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NHRA come to Ed's back yard
by Eurodragster.com US Correspondent Ed O'Connell


Click on any picture for large version


When New England Dragway first opened in the fall of 1966, I had made the decision to boycott this drag strip. I was determined to remain loyal to Sanford Maine drag strip, sacred ground for me as the site where I saw my first drag race on 14th June 1964. It was the site where I first encountered Garlits, Ivo, Sneaky Pete Robinson, Arfons and the A&B Speed Shop along with countless local legends. I wasn't about to support some newly-arrived competitor for my quarter-mile excitement.

I held out until the summer of 1967 when a Sunday! Sunday! Sunday! ad on local AM radio promised a booking I could not pass up. I discovered NED to be, for the era, an average purpose-built drag strip, one small step up from the abandoned airport runway era with a few more competitor and spectator comforts: wooden bleachers, actual pit space, staging lanes, and guard rails (although the guard rails were made of plumber's pipe).

In the ensuing forty seven years I have attended several races each year with the exception of a two-year forced vacation courtesy of the US Army and a year chasing waves in California. The track has continued to improve and evolve through the Funny Car match race era, a period of AHRA sanction, a brief period of NHRA Divisional races, a switch to IHRA sanction hosting National events, back to NHRA for a Divisional race in 2012 and, finally, the Holy Grail of drag race meetings, a NHRA National event in 2013.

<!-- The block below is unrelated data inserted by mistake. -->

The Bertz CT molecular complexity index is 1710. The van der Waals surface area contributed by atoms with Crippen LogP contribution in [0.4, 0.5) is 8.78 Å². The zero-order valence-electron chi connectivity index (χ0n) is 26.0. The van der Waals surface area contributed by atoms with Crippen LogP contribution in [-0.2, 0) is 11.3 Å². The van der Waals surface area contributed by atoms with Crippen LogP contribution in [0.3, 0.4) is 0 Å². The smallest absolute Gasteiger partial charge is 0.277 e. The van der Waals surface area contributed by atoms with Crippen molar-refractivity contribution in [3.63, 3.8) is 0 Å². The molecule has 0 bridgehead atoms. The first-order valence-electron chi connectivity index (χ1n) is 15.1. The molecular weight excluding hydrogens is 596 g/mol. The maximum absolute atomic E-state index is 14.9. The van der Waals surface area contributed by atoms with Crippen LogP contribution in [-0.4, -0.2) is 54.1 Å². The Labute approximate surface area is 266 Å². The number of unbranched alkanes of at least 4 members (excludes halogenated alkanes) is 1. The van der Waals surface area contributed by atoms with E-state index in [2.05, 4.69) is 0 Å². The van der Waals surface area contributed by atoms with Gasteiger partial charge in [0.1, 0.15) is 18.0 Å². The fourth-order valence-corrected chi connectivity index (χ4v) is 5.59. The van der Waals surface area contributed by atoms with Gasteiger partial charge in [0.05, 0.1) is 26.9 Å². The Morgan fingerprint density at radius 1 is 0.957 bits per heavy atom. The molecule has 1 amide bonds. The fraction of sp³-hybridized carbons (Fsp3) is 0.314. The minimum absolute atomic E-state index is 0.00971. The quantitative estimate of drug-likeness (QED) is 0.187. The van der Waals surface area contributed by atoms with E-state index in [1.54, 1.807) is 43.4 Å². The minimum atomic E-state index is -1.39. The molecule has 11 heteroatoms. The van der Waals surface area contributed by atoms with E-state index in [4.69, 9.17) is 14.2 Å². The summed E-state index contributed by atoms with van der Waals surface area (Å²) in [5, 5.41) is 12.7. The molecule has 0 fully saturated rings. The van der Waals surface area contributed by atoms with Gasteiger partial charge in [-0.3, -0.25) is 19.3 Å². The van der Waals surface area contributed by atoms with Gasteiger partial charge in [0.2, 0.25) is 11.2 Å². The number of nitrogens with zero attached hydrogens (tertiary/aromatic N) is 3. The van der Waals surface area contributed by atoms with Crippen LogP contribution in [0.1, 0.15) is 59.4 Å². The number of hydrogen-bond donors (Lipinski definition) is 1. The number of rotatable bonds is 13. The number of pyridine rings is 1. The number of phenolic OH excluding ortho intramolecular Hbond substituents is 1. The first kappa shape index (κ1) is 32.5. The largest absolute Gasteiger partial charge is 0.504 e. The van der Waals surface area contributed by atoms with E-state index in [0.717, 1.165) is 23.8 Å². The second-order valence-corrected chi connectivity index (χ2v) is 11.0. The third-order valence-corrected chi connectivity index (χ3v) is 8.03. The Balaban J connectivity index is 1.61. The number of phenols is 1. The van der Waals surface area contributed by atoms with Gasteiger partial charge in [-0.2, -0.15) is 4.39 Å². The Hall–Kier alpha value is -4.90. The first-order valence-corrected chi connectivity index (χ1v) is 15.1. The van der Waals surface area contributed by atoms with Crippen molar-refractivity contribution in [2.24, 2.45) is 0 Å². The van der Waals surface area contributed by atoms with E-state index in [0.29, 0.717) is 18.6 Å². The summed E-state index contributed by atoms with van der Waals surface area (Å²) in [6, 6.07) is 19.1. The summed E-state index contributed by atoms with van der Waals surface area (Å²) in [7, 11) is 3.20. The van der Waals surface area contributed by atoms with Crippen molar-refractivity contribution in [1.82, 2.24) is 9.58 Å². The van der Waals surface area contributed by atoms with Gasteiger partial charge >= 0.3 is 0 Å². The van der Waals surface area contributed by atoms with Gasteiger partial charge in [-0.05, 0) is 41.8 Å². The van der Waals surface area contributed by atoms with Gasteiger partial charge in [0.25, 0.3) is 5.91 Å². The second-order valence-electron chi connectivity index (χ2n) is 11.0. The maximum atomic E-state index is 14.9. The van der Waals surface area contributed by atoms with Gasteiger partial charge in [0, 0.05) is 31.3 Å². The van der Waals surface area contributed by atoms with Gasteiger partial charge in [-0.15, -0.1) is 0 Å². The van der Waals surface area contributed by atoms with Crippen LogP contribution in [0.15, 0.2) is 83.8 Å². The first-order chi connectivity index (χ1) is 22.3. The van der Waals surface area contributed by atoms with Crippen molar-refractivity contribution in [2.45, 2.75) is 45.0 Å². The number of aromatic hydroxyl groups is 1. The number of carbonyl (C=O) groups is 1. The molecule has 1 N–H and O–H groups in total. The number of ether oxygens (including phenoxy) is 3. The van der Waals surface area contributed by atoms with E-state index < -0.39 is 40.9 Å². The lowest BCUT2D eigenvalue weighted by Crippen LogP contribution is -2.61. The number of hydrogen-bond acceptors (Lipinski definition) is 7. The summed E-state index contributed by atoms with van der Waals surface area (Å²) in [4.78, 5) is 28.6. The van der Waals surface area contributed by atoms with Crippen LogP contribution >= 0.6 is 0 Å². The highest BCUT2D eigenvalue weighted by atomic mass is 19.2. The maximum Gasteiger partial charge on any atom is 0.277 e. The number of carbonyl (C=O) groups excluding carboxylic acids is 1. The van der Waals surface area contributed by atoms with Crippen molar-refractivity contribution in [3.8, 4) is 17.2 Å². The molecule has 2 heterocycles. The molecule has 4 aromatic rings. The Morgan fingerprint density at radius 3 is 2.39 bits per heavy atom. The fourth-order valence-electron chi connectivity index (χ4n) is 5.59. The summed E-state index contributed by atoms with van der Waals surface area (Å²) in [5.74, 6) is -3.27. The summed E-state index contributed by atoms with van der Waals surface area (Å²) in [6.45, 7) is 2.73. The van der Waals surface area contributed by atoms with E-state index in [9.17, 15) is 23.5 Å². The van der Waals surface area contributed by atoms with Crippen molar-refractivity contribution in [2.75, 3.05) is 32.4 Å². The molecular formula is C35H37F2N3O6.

Having attended major inaugural events at Virginia Motorsports Park in Chicago, and Tierp in Sweden, I was aware of the potential for confusion and chaos. But as at those events neither was evident as I was very efficiently processed through the NHRA credentials trailer Thursday morning and on to the track. Many improvements were readily apparent: much additional paved pit area, state of the art lighting (without the annoying overhead wires which had marred most of my photos from the stands during the film era), additional seating, and rest room facilities.

The crowd was thin for Sportsman qualifying on the Thursday. The on-track action and a tour of the well-organised Professional pit area provided for a few interesting photos as racing action on the warm summer day progressed efficiently at a relaxed pace.

Friday morning dawned as a perfect day for drag racing. The drag racing message boards, havens of doom and gloom, had many keyboard Crew Chiefs predicting apocalyptic events, unbearable traffic, terrible track conditions, starvation, pestilence, swarms of locusts, and Pro qualifying sessions comprised entirely of coasting aborted runs, tyre smoke, and oil downs. The morning editions of the local mainstream press, normally totally oblivious to drag racing, all ran very informative articles previewing the event, including quotes from local racers, fans, and Professional racers. Particularly interesting was an article describing how John Force Racing's track expert Lanny Miglizzi had spent Wednesday in a prone position inches above the track surface on a skateboard like device surveying the entire track before pouncing it "The smoothest track in North America", while 'experts' from thousands of miles away were posting on the drag racing message boards that the track surface was crap.

As the track filled to capacity or very near it, the racing just kept getting better. The first Pro qualifying session went off with military like precision, no delays, extremely minimal clean-up, and with very rare exception, complete runs with respectable numbers in all Pro categories, the large crowd very vocal in its approval of the on track performances. Numbers backing this observation as fact can be readily found at many internet sites providing race results.

The Friday evening second qualifying session was, for me, a textbook definition of how a perfect day of drag racing should end. The air on this perfect warm sunny day had turned a bit cooler and dryer, the track surface was cooling down, and the amazing light on this longest day of the year seemed to be the reason photography exists. As the sun was setting on the west side of the track and a brilliant full moon was rising on the east, nitro cars with very visible header flames roared down the track, each run more spectacular than the previous.